The Monkees and Crumpets engage in their tea to celebrate; as Carruthers sprays London Mist Spray around, the gasmasked villains spray knockout gas and everyone passes out. They kidnap greasemonkee Micky and Crumpets and drag them to their garage, where The Baron has them tied up as he explains his plans to win the race and make The Klutzmobile the most famous race car in the country and the world, and demands that Micky work on it. Crumpets tries to tell Von Klutz that Micky is no mechanic, but The Baron won’t hear of it, and has him gagged. Micky at first defies The Baron's methods of brainwashing, solitary confinement and starvation, but he relents when Von Klutz threatens physical torture. Meanwhile, back at the Crumpetts' garage, Peter, Michael, David and Carruthers come to, realizing they've been doped, and discover Micky or Crumpets are missing! After fixing The Klutzmobile, Baron orders Micky to start to car so he can analyze her engine, but only music emanates from it instead (despite the car not having a radio or a stereo tape deck!). Then, Wolfgang spots Michael, David and Peter arriving at their garage; The Baron orders Wolfgang to get rid of them while he hides Micky and Crumpets. The three other Monkees enter the Klutz garage, where Peter find a tuning fork Micky used on The Baron earlier, and when Wolfgang greets them he insists that only Klutzmobile personnel can enter the garage, meaning you have to be a Klutz to get in. Peter points out Micky’s B flat tuning fork he found but Wolfgang claims it’s his and that it’s an A. Soon Peter, Michael, David and Wolfgang then spend time trying out Micky's tuning fork, claiming it’s a B flat arguing back with Wolfgang who tries to send them away. When they won't budge, Wolfgang pulls a gun on them, which the boys object to. The Baron then intervenes, asking the three what they want but they leave, failing to find or rescue Micky or Crumpets, The Baron having hidden both of them under a stack of tires; The Baron schemes to have them dispose of after the race when they are no longer needed.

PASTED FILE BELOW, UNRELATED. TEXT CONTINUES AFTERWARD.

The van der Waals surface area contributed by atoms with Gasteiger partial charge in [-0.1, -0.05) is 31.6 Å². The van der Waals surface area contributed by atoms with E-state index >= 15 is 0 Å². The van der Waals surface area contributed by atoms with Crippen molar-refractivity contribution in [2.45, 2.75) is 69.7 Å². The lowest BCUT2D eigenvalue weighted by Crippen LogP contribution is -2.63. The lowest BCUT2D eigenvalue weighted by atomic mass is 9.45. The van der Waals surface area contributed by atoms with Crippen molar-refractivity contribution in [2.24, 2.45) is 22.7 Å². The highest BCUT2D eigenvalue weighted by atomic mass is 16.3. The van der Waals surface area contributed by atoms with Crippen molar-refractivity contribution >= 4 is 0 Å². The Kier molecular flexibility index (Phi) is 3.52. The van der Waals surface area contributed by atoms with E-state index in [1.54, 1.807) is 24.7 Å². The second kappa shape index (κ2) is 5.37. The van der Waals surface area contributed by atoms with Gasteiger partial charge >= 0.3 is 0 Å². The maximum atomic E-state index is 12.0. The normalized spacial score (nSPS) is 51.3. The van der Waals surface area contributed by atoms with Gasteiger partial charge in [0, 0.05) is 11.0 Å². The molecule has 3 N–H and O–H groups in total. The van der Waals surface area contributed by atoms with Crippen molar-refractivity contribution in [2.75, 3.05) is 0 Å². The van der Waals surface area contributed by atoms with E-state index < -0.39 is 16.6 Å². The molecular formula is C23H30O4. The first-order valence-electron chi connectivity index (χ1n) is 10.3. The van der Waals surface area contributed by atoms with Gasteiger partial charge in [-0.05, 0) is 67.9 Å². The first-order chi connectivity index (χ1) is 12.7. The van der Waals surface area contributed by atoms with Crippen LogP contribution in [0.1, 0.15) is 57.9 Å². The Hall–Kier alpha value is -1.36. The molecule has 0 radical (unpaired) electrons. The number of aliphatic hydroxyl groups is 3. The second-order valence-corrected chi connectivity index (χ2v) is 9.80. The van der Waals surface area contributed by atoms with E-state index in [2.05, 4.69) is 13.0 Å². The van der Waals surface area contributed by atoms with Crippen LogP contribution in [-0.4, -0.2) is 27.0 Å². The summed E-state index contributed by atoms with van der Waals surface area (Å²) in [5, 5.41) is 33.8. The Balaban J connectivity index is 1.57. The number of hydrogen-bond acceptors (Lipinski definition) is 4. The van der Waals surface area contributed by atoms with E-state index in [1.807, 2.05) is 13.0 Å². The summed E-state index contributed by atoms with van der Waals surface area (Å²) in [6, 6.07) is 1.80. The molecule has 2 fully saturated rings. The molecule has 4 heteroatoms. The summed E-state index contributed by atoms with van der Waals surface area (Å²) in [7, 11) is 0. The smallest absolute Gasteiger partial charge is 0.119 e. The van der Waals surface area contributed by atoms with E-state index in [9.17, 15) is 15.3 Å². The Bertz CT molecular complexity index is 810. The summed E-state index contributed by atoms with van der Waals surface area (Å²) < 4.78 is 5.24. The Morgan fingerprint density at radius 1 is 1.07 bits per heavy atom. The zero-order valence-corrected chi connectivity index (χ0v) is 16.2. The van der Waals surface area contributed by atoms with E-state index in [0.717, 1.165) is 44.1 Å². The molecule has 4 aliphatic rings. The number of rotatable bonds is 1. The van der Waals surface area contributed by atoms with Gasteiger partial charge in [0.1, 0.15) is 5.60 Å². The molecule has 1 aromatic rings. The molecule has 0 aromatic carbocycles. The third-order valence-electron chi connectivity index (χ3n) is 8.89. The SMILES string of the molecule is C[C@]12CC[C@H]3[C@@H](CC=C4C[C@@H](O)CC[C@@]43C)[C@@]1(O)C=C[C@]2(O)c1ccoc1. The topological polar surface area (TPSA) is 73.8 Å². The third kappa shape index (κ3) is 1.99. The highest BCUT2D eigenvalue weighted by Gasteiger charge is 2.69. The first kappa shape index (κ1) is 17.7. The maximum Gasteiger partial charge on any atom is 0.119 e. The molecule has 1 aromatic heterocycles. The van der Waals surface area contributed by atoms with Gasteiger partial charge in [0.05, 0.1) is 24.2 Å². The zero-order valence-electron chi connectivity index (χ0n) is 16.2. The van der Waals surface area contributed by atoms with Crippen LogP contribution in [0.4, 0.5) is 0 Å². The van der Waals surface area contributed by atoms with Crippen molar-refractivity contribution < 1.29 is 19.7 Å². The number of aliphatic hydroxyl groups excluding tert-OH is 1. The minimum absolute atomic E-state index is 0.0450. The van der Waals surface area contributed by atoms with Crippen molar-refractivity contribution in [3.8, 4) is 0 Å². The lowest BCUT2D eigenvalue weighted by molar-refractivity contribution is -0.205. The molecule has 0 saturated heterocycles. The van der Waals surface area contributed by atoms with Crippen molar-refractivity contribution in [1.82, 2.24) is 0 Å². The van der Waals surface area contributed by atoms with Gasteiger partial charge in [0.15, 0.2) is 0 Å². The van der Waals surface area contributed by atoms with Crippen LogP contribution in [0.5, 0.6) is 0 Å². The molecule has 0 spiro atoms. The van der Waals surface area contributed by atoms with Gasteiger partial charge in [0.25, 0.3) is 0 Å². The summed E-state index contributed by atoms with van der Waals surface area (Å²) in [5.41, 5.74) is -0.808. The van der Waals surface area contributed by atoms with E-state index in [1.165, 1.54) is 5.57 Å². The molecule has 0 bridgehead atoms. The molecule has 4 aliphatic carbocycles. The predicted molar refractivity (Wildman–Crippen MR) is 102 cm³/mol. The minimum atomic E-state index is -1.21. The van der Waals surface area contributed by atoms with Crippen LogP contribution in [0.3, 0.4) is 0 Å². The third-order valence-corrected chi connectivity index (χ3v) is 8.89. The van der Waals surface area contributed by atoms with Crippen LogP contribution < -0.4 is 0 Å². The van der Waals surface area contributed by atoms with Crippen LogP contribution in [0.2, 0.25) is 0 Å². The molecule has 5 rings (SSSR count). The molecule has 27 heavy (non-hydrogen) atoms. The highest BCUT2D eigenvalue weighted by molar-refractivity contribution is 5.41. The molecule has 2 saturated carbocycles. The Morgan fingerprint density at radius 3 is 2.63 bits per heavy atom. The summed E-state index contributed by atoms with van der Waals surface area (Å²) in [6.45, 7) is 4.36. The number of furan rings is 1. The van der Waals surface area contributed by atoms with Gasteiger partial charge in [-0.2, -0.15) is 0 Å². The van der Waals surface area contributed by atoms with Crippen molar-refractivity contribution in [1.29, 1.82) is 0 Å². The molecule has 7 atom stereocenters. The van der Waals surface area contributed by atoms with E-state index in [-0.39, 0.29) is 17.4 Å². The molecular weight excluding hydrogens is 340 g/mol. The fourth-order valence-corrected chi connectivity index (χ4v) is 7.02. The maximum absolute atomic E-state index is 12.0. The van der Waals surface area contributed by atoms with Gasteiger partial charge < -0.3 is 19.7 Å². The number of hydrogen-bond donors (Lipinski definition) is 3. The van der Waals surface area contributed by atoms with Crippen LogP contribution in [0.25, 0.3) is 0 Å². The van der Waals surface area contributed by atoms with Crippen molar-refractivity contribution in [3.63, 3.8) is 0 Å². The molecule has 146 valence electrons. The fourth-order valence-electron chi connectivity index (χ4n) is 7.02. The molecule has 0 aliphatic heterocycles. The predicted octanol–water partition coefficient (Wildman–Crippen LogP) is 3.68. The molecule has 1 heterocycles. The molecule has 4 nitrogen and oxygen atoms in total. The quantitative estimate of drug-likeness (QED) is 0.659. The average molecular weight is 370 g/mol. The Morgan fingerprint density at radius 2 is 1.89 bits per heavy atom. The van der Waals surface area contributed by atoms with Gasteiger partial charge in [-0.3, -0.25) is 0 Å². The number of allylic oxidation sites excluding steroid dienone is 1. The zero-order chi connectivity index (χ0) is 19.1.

Back at Crumpets, The Monkees realize they don’t have a driver for Crumpet’s race car until David volunteers to stand in for Crumpets in the race since he’s a British subject. The racing official agrees but doesn’t think he’ll be able to see over the wheel since he’s so short. Michael and Peter remedy this problem with a telephone book, which they give David to sit on. Meanwhile, Micky is still working on The Baron’s Klutzmobile, but, an inexperienced mechanic, he completely ruins her engine. Then after spotting Crumpet’s car that is up and running, they decide to steal the engine. For a diversion, the Baron calls Michael and Peter from the loudspeaker, then they sneak in and steal the car in their absence. The racing official tells Michael, Peter and David they can’t be in the race without a car; David wants to run the race afoot, but the official is insistent that he must have a car, so he opts to use The Monkeemobile. After switching the engine from Crumpets’ car to The Klutzmobile, The Baron instructs Wolfgang to shoot one of the hostages at the starting gun and the other one at the end of the race, when everyone is cheering. Later at the track, as the race is about to begin, Michael and Peter tells David they’ll look for Micky and Crumpets while David races the Baron. David wonders where the other contestants are; The Baron drives up and declares that they have all been sabotaged.